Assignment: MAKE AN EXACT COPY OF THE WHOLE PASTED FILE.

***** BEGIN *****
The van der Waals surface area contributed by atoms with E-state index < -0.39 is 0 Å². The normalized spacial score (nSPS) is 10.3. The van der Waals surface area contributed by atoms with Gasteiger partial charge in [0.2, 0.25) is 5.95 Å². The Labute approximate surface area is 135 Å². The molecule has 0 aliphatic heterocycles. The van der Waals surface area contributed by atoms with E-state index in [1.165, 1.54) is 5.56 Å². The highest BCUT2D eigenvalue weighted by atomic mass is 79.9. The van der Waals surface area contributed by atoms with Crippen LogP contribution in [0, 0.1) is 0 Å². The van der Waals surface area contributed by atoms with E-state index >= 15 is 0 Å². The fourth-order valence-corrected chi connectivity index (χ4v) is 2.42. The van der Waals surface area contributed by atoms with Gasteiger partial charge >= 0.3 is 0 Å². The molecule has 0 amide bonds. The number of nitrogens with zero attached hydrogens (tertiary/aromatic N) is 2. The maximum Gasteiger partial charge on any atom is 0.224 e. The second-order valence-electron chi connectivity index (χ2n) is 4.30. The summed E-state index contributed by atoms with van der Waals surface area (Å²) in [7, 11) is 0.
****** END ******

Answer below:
The van der Waals surface area contributed by atoms with E-state index < -0.39 is 0 Å². The normalized spacial score (nSPS) is 10.3. The van der Waals surface area contributed by atoms with Gasteiger partial charge in [0.2, 0.25) is 5.95 Å². The Labute approximate surface area is 135 Å². The molecule has 0 aliphatic heterocycles. The van der Waals surface area contributed by atoms with E-state index in [1.165, 1.54) is 5.56 Å². The highest BCUT2D eigenvalue weighted by atomic mass is 79.9. The van der Waals surface area contributed by atoms with Crippen LogP contribution in [0, 0.1) is 0 Å². The van der Waals surface area contributed by atoms with E-state index >= 15 is 0 Å². The fourth-order valence-corrected chi connectivity index (χ4v) is 2.42. The van der Waals surface area contributed by atoms with Gasteiger partial charge >= 0.3 is 0 Å². The molecule has 0 amide bonds. The number of nitrogens with zero attached hydrogens (tertiary/aromatic N) is 2. The maximum Gasteiger partial charge on any atom is 0.224 e. The second-order valence-electron chi connectivity index (χ2n) is 4.30. The summed E-state index contributed by atoms with van der Waals surface area (Å²) in [7, 11) is 0.